Robert Zalkin, born in 1925 in Charleston, South Carolina, describes growing up in the St. Philip Street neighborhood and talks about his family’s King Street business, where he helped out as a child. Zalkin’s Market, a kosher butcher shop, was opened by Robert’s grandfather, who had emigrated from Lithuania around 1898. Robert’s father, Joseph, who married Anna Cohen of New York, kept the market open until the late 1940s, when he sold the business to New Yorkers Alex and Lila Lash. Robert provides details about the layout and operation of the shop and the tasks his father assigned him. He notes that non-Jews, as well as Jews, were a regular part of their retail customer base. Zalkin’s also sold non-kosher meat wholesale to the local Swift and Armour packaging plants. Robert married Harriett Rivkin of Columbia, South Carolina, in 1949. Harriett states that her parents, Katie and Caba Rivkin, operated “one of the first Jewish delis in the South." She describes Columbia’s Jewish community as close-knit and remembers that her parents welcomed into their home many of the Jewish soldiers stationed at Fort Jackson during World War II. The Rivkins belonged to House of Peace, where Harriett’s grandfathers, Ruben Roth and Jacob Rivkin, were among the charter members of the Orthodox shul. Because the synagogue did not offer formal religious instruction, the Rivkins sent Harriett to Sunday school at Tree of Life, the Reform congregation in Columbia. Robert and Harriett describe the dishes their mothers served when they were growing up and their food habits in the years since. Five years after marrying, the Zalkins moved to Greensboro, North Carolina, and raised their three children there.
Sonia Truere Rothschild was born in Charleston, South Carolina, in 1934, the youngest of six children of Ida Scherr and Joseph Truere. Ida was five years old when she emigrated from Odessa, Russia, in 1905, traveling with her mother and brother to join the rest of the family in Baltimore, Maryland. Sonia talks about her mother's siblings, all of whom remained in Baltimore and raised their families there. Ida married Joseph, also from Odessa, in 1918, and moved to his adopted hometown of Charleston. Sonia speaks fondly of her uncle Harry Truere, a father figure to Sonia and her siblings, who saw very little of their own father. Joseph, who acquired the nickname of Jew Joe, kept busy with his businesses, a mix of legal and illegal enterprises. He had friends on the police force and, Sonia says, "Anything that was illegal, he was in it." Nevertheless, "he had a very soft heart. He couldn't stand to see people go without." He was not a religious man, but was an earnest supporter of their Orthodox synagogue, Beth Israel. Joseph died when Sonia was fourteen. The interviewee recalls how poor the family was. Despite persistent financial struggles, her mother always set aside money in her pushke box for charities. The Trueres owned a store called Cash Grocery on the corner of Bogard Street and Rose Lane. Ida made extra money by catering regular meetings of the Kalushiner Society, a landmanshaft founded by immigrants from Kalusyzn, Poland. Sonia briefly discusses her siblings, in particular her oldest brother, Bob, who worked in radio and television with the local channel WCSC. Sonia describes her mother's cooking and how Ida observed the Sabbath. See Mss. 1035-067 for a second interview with Sonia Rothschild.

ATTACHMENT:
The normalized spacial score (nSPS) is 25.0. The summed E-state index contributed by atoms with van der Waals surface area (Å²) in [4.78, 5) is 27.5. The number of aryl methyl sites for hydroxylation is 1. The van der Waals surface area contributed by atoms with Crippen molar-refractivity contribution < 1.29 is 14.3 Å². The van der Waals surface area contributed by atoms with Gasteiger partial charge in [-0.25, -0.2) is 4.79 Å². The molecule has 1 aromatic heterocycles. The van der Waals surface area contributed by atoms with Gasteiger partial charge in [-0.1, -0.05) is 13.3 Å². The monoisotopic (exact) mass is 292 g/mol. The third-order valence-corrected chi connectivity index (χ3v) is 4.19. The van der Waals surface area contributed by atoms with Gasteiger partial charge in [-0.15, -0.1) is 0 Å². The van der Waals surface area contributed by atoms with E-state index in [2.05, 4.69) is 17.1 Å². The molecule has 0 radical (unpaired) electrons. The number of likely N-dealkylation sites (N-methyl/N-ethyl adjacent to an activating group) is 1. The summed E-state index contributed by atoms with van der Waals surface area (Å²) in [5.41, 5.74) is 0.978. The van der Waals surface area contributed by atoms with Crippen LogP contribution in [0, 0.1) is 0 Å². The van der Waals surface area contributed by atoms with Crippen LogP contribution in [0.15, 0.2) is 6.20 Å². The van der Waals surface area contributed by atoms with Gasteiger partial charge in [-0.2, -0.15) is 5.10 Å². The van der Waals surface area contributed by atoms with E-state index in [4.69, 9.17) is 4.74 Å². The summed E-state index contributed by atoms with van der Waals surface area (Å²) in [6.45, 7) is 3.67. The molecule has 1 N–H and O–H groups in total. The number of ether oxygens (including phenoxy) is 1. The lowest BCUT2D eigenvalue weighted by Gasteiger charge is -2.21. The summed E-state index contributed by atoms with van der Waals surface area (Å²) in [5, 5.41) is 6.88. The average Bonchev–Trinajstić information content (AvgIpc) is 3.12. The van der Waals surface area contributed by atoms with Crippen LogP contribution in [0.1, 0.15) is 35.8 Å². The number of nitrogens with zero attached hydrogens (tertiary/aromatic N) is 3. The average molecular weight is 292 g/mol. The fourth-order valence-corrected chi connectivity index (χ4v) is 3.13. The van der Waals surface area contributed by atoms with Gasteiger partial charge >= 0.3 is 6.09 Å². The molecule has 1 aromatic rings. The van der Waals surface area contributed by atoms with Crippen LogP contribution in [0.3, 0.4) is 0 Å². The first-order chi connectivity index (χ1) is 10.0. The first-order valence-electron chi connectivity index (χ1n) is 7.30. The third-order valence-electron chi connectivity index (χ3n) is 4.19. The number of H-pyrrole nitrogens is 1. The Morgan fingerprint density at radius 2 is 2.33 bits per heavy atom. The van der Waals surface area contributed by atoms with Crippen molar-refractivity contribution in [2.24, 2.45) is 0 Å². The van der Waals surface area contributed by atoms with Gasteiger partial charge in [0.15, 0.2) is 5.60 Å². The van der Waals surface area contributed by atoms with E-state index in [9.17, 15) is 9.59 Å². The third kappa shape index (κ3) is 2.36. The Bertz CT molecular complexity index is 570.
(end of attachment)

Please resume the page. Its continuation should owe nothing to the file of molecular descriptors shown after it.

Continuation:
Evelyn Lifchez Siegel, the second of three children, was born in 1927 to Jennie Burkom and Isaac Lifchez of Columbia, South Carolina. The Lifchezes were members of the Orthodox synagogue, House of Peace. Evelyn recalls Rabbi David Karesh and his prominence in their lives, and discusses how her mother, who was from Baltimore, kept a kosher home. Growing up, the interviewee had both Jewish and non-Jewish friends. She recalls that Columbia's "Jewish girls would take over the USO on the hill" on Sundays during World War II. Evelyn describes how she met her husband, Martin Siegel, whom she married in 1950.